Citrine Chess Table

The Novag Citrine is a handsome table top chess computer with a wooden auto sensory board. It is nice enough to have it somewhere in your living room on a table, but I thought it would be even nicer to have it built into a chess table.

Here is a picture of my Citrine before it was turned into a table:

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And here you see the Citrine turned into a table:

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I chose a light oak wood for my table because it is not too expensive and is easy to work with. The light color of the table makes for a nice contrast with the dark parts of the Citrine.

I had the miter cuts of the frame done at a wood store. I told them to make sure the inner width to be 37 cm. This turned out to be to tight a fit for the Citrine. I had to sand the four sides a little bit to make the Citrine fit.

Because I wanted the on/off button and menu button on the side of the table, I had to do some wiring inside the Citrine. I am sure this will void the warranty.

Also I wanted to get rid of the adaptor, so I did a home made battery back using 6 large 1.5v batteries.

Building the table

The legs of the table are 45 mm thick and 600 mm long bars. They are joined together with 22 mm thick planks. The joints are reinforced with dowels.

I attached the planks about 10 mm inwards to get a nice classic look.

The dowels you see on top of the planks are later used to hold the table top frame in place.

I first made the two benches separately and then joined them together with the remaining two planks.

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The table top frame consists of four planks of 22 mm with a 45 degree miter cut.The inner width of the frame should be 370 mm or a little bit less.

When the frame is in place you can use your sanding machine to precisely fit the Citrine.

You could join the planks together with dowels and glue, but I just attached each plank to the base of the table separately.

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To allow for some space for the Citrine’s buttons and connectors, I cut out a part of one of the frame planks. The Citrine is fitted into the frame from the bottom up and there should be enough space to plug in the wires.

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Here you see the finished table from the front and from the top:

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Next is rewiring the Citrine to get the buttons on the side of the table working. I’ll explain about the battery back and show how I fixed the Citrine into the frame.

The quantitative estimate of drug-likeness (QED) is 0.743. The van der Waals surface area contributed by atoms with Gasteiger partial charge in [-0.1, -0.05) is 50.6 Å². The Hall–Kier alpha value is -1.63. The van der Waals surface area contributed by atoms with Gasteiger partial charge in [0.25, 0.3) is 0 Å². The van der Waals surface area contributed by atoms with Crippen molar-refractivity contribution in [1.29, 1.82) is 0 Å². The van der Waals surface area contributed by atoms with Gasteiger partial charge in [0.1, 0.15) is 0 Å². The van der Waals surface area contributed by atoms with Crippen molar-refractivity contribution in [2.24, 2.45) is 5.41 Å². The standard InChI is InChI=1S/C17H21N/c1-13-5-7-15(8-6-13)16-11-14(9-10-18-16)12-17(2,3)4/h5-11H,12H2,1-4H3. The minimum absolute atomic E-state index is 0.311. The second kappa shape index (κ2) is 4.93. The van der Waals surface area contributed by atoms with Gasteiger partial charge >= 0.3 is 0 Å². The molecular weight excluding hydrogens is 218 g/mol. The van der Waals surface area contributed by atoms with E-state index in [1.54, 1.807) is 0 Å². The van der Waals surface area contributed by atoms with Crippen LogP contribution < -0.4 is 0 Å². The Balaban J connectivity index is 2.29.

Rewiring the Citrine

The Citrine has a panel on the right side with connectors and switches.

When the Citrine is fitted into the table that panel will no longer be easy reachable. I wanted the on-off button and the menu button to be relocated to the outside of the table.

The first thing I planned was connecting wires to the existing buttons.

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This didn’t work out for the on-off button since that turned out to be a ┬áso called on-on switch. When you switch the button on, another connection is switched off.

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That is why I had to remove the on-off switch from the print. If someone has a solution where you can leave the switch in place please let me know!

The menu switch is a simple momentary switch, so no problem here. I attached two wired to the print and lead them to the new switch on the table.

I hope these pictures are clear enough to show what I did:

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With the wiring done I made a small hole in the hardboard cover to lead the wires through, and closed up.

Battery Pack

Another thing I wanted to do is to get rid of the adaptor. I think a classic chess table with a black wire comming out of the side is not very nice. The ideal solution would be to make a recharcheable battery pack, and have the Citrine charge overnight so at daytime I could use the table without wires. When the batteries would run out I wanted to be able to switch to the adaptor. But I didn’t end up doing that. Mainly because I don’t know how to do it. So I settled for a removable battery back that I could load with either rechargeable or normal batteries.